VW suggest that consumption will be in the order of 1.5 litres per 600 odd miles though Mercedes also helpfully in their equivalent indicate that this will be dependent upon how the vehicle is driven - so probably higher then! (see -http://www.mercedes-benz.com.au/content/australia/mpc/mpc_australia__website/en/home_mpc/passengercars/home/service_parts/genuine_parts/lubricants_fluids/adblue.html). There is an image that shows the tank used by a Merc at http://commons.wikimedia.org/wiki/File:Mercedes-Benz_E350_AdBlue_Tank.jpg which holds the several gallons (about 10?) of AdBlue required between services. Any guesses where the equivalent tank will be on the Ingenium engine DSs? - presumably no spare wheel / under floor storage then!

Dealerships will replenish the AdBlue at annual service (or more regularly if required) at cost - I guess JLR will have their own 'premium brand'. Moreover, the efficiency of the SCR system will no doubt have to be checked (at least at MOT) to ensure it is properly calibrated. Alternatively, You can, no doubt, do regular top-ups yourself provided you don't let the tank run too low - otherwise the car will not start. However, this looks like it could be a bit of a faff and the liquid needs to be handled with some care - any excess cannot be stored and will probably have to be disposed of appropriately. Already third-party servicing agents are beginning to offer an AdBlue refill service - example: http://www.prestigecarspecialists.com/services/adblue/.

There are claims also that the AdBlue tank needs to be periodically drained and cleaned because the Urea crystallises - this may, of course, be garbage. Already some are offering the ability to remove the AdBlue system and re-chip the engine. I wonder if that will be legal?! http://www.ecuflash.co/adblue-removal/.

I'm sure that JLR will shortly be giving us a detailed guide to all this.......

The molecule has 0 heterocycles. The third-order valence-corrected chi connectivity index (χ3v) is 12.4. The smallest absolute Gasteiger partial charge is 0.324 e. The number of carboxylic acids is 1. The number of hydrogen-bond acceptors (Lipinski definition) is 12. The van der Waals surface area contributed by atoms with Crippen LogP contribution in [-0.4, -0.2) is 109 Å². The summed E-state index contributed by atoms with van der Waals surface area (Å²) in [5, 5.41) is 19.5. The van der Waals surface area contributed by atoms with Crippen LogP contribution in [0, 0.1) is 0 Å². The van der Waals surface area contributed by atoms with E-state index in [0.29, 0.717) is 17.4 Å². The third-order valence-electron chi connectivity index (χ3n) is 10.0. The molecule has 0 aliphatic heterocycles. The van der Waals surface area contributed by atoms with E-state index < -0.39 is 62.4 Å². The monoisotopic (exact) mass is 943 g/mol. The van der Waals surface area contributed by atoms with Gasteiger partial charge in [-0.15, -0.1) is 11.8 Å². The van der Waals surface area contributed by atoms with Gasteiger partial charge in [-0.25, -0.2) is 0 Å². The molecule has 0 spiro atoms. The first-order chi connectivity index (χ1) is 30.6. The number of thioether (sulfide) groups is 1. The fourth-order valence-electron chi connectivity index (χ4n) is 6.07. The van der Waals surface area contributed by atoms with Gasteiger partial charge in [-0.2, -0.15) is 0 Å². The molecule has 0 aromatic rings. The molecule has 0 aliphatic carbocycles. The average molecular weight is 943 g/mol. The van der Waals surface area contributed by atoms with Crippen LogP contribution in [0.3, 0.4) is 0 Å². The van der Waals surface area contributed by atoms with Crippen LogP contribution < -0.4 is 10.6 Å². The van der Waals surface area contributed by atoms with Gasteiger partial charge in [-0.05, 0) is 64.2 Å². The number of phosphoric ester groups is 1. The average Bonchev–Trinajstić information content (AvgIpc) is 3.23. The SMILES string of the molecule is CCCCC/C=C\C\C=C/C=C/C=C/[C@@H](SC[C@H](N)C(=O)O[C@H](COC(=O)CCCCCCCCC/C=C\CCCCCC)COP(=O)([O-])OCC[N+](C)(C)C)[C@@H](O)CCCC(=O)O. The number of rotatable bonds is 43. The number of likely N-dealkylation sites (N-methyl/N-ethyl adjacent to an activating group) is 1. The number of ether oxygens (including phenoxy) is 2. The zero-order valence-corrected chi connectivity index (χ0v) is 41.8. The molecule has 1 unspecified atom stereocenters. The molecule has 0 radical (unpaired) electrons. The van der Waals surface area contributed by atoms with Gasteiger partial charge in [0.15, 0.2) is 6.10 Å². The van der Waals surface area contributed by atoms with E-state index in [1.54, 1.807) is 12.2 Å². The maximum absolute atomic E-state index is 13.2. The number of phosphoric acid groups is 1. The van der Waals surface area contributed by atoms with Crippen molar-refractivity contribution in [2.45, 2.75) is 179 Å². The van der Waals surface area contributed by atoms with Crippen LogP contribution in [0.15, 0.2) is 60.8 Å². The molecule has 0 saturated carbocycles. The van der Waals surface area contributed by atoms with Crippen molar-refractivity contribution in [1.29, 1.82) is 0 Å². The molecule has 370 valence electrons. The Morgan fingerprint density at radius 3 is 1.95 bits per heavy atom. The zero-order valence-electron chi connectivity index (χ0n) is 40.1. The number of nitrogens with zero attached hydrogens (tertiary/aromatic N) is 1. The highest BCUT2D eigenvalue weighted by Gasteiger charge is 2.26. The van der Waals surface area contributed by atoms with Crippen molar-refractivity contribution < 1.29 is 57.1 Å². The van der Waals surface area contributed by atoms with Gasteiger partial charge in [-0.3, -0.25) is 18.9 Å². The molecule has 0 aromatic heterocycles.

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There's plenty of talk on some of the VW / Audi Forums, nothing really for or against except the Unknown, some still scratching their heads a bit like the Stop / Start technology that was introduced a few years ago.

A bit like filling up a washer bottle really and probably costs about the same annount?

Its a crafty way of getting the emmisions down and getting the owner to take the hit on having it refuelled.
As some one said above, lets all just go back to Petrol.

Its cheaper than Diesel for a start.
 

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LR phan,
You seem to take a lot of interest in something that won't impinge on you for some years, until you next change, and who knows at that time what the new landscape might be. The press probably aren't all that interested in the adblue factor of the ingenium engines, as it'll fast become the norm, and they have probably already talked it to death in relation to other manufacturer's engines.

I'd say it's like any new thing that comes in, there is a bit of shouting about it at the start, and eventually it's taken as the norm. Regeneration of the cat on diesels is an example. For some cars its a real hassle, causing a lot of cars to go into limp mode, requiring a return to the dealer to have a "forced regeneration", but people have learned to generally accept it and it is little heard of these days. I feel the two tone bonnet that is mandated by the inclusion of a pedestrian airbag really hits the aesthetics, but hey its my choice to either go with it, or pick a car that doesn't have one.

If anyone today feels the additive isn't for them, go for a petrol. That's the choice. i do accept that supplying a car to the public without fully telling them of new running issues, isn't very customer friendly.